Developers aren´t developing games anymore. They´re offering “ingredients”, parts of a game, like new objects, new forms of interactions, new effects, and so on. And they´re developing scenarios. So, who creates the actual game, then? That is the key factor of this concept:

An A.I. is.

Unlimited variety today - Just limited to one kind of a game

Unlimited variety today - Just limited to one kind of a game

This is where i myself don´t know how far science has progressed, but imagine it like that: You buy your new videogame system. It looks like a Wii, unobtrusive, maybe not white but matt black, so it fits into a stylised living room. Besides your typical hardware components, the key features of the system are a massive HDD and the A.I.. If we assume that we bought a new Nintendo-console, a Mario64-like game might already be installed on that system. You can play it just like you always have. Collect 120 stars, beat Bowser, impregnate Peach, just what you always did. Now, you´re buying the new GTA5. You install it onto the HDD, and again, play it like you always have. The fun and awsomeness starts now: If you select the right mode in the console´s menu, you´ll get the option of creating a new game. This is done by the A.I.. The A.I. is so important, because, how you might be able to imagine, it´s so damn hard to get a CPU create a seemingly random level structure by itself. If something like that is done nowadays, gamers are likely to conclude their gaming experince with attributes like “soulless“, “has no heart“, “looks too random” and the likes. This is why you shouldn´t think of the A.I. i´m speaking of as only one of those randomizing procedures.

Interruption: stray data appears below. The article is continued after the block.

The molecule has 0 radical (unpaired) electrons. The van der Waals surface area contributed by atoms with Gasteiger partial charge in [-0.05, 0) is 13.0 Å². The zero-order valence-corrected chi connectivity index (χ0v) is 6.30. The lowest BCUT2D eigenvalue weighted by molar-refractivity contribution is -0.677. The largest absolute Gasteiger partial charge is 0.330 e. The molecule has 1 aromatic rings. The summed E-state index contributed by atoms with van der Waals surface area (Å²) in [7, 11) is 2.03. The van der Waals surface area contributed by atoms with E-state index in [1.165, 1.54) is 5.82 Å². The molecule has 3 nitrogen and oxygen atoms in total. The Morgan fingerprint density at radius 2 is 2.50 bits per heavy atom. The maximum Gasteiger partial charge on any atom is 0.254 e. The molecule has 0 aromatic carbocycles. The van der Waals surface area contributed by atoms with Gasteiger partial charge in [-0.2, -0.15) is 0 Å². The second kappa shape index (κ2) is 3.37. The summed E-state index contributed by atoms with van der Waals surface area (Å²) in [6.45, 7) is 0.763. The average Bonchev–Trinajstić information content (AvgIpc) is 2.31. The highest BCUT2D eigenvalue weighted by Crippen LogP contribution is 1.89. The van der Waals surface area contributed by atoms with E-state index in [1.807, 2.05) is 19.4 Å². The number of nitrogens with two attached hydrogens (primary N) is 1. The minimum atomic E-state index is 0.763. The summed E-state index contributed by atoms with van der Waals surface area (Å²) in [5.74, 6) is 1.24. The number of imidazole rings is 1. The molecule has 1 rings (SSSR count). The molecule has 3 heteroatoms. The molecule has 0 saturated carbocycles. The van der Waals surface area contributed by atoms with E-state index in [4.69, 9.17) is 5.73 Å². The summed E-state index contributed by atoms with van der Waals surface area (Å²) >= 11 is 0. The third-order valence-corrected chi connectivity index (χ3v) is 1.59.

The A.I. is capable of getting an understanding of the content you´re offering it, and thus can create a smooth gaming experience, that´s just as good as a game developed by a highly praised game designer.

There would be many more options, though. Mixing Mario and GTA could result into a Mario-game that takes place in a realistic environment. Or Nico Bellic has to get 120 stars so he becomes the number one in Mushroom Kingdom. But you could also make more detailed settings, telling the A.I. what you want. That could be, firing fire balls in GTA, and nothing more. Or a machine gun for Mario, and that remains the only change. Now we´re only at two games. So buy more, and the more games you buy, the more options the A.I. gets to create original games. If we take the whole concept even further, you´re not even buying games, anymore. You just buy content packages. The rest is done by the A.I.. The advantages of all that are clear: Any gaming experience will become a personal experience that only you get to see and play. And even more important: There is no more limit to a game. You already beat the final boss, but got to like the characters and world? No problem, just tell the A.I. you want more, and new adventures are created. Multiplayer-experiences also wouldn´t die. Just send your friends your personal adjustment settings and you can play the same game-creation together.

Game Designers wouldn´t lose their jobs, though. Instead of creating static game experiences, they´d have access to a very detailed adjustment menu, where they could enter speficic stories, characters, gameplay elements and so on, whatever they want. You could play one A.I.-developed game forever. But if you want to know how MGS5 turns out, you´ll need Hideo Kojima to enter his ideas into that adjustment menu. And he can charge you money for that.

This would be it, the perfect gaming system, that takes away all limits. Though even if the concept, mostly the A.I., would be possible to realize, it may be the economic structure of our human society that prohibits such a thing from happening. After all, a few concept packages were enough and you could play all life long without ever buying something again. Until human kind is ready for a world like that, let´s read the sci-fi novels of Isaac Asimov.